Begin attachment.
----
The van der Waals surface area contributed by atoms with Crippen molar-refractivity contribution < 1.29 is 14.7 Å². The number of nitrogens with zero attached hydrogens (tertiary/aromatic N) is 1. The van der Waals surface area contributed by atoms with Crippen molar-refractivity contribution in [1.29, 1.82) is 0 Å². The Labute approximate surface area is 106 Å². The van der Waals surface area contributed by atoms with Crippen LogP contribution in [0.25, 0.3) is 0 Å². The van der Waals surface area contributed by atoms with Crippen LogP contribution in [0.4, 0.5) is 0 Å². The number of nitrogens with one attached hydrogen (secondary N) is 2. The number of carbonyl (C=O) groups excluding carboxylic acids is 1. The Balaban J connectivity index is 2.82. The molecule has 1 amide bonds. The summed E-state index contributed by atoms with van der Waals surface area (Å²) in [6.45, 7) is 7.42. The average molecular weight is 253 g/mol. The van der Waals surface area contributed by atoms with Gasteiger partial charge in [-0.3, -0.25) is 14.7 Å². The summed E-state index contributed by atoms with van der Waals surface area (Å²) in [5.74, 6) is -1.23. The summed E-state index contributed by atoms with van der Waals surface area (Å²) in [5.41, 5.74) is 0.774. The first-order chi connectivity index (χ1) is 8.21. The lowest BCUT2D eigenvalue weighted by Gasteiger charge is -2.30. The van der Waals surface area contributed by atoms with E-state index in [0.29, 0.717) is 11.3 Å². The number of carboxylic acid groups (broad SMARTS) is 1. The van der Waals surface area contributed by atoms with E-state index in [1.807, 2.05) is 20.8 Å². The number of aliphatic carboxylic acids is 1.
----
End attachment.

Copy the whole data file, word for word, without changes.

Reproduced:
The van der Waals surface area contributed by atoms with Crippen molar-refractivity contribution < 1.29 is 14.7 Å². The number of nitrogens with zero attached hydrogens (tertiary/aromatic N) is 1. The van der Waals surface area contributed by atoms with Crippen molar-refractivity contribution in [1.29, 1.82) is 0 Å². The Labute approximate surface area is 106 Å². The van der Waals surface area contributed by atoms with Crippen LogP contribution in [0.25, 0.3) is 0 Å². The van der Waals surface area contributed by atoms with Crippen LogP contribution in [0.4, 0.5) is 0 Å². The number of nitrogens with one attached hydrogen (secondary N) is 2. The number of carbonyl (C=O) groups excluding carboxylic acids is 1. The Balaban J connectivity index is 2.82. The molecule has 1 amide bonds. The summed E-state index contributed by atoms with van der Waals surface area (Å²) in [6.45, 7) is 7.42. The average molecular weight is 253 g/mol. The van der Waals surface area contributed by atoms with Gasteiger partial charge in [-0.3, -0.25) is 14.7 Å². The summed E-state index contributed by atoms with van der Waals surface area (Å²) in [5.74, 6) is -1.23. The summed E-state index contributed by atoms with van der Waals surface area (Å²) in [5.41, 5.74) is 0.774. The first-order chi connectivity index (χ1) is 8.21. The lowest BCUT2D eigenvalue weighted by Gasteiger charge is -2.30. The van der Waals surface area contributed by atoms with E-state index in [0.29, 0.717) is 11.3 Å². The number of carboxylic acid groups (broad SMARTS) is 1. The van der Waals surface area contributed by atoms with E-state index in [1.807, 2.05) is 20.8 Å². The number of aliphatic carboxylic acids is 1.